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Signs of Rain

Up to the early 19th-century most Americans lived in rural settings. For them, changes in nature and even animal behavior served as weather predictors. What natural signs have you noticed before rain approaches? I’ve noticed that flies cling to the window screens before rain. Flies and horseflies are more bothersome just before it rains. Also, frogs croak louder just before rain. My husband’s grandparents, who were farmers, taught him to notice the weeping willow tree. When the under side of the leaves turned upward, it was going to rain.

Using nature to predict upcoming weather goes back further than early American farming. The oldest record I have a copy of dates back to 58 — 63 A.D. and is found in Luke 12:54-55 of the Bible. It reads, “…When ye see a cloud rise out of the west, straightway ye say, There cometh a shower; and so it is. And when ye see the south wind blow, ye say, There will be heat; and it cometh to pass.” An even earlier recording is found in Matthew 16: 2-3, which reads, “…When it is evening, ye say, It will be fair weather: for the sky is red. And in the morning, It will be foul weather today: for the sky is red and lowring.” Thus came the adage, “red sky at night, sailors’ delight. Red sky in morning, sailors take warning.”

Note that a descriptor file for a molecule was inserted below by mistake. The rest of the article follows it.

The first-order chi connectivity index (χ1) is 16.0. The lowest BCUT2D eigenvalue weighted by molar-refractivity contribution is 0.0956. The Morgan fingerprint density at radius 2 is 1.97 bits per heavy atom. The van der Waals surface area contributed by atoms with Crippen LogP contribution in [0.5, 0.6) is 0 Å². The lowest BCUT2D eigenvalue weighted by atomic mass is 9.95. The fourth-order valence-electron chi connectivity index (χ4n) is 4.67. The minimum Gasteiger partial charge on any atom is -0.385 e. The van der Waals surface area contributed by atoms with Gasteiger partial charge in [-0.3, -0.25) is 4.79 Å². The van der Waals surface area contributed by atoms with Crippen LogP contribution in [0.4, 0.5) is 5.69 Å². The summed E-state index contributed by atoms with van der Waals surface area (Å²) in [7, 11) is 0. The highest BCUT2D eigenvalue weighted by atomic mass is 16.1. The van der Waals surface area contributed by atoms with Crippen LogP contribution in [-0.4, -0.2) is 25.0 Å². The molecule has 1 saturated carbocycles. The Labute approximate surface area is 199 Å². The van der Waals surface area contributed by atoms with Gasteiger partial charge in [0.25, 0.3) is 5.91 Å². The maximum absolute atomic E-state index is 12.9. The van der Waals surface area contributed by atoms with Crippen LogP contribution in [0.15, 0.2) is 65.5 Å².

People suffering with rheumatism or previous broken bones often feel pain or greater discomfort prior to rain. Fish are said to bite more at the water’s surface when rain is coming. A halo around the sun or moon is said to indicate rain, snow or hail, depending on the season. What signs of rain have you noticed in nature?

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  • David says:

    Out here in Kansas if you see a bullsnake cross a road it will rain most of the time.

  • If you notice a hole in the upper left-hand corner of your Farmers' Almanac, don't return it to the store! That hole isn't a defect; it's a part of history. Starting with the first edition of the Farmers' Almanac in 1818, readers used to nail holes into the corners to hang it up in their homes, barns, and outhouses (to provide both reading material and toilet paper). In 1919, the Almanac's publishers began pre-drilling holes in the corners to make it even easier for readers to keep all of that invaluable information (and paper) handy.

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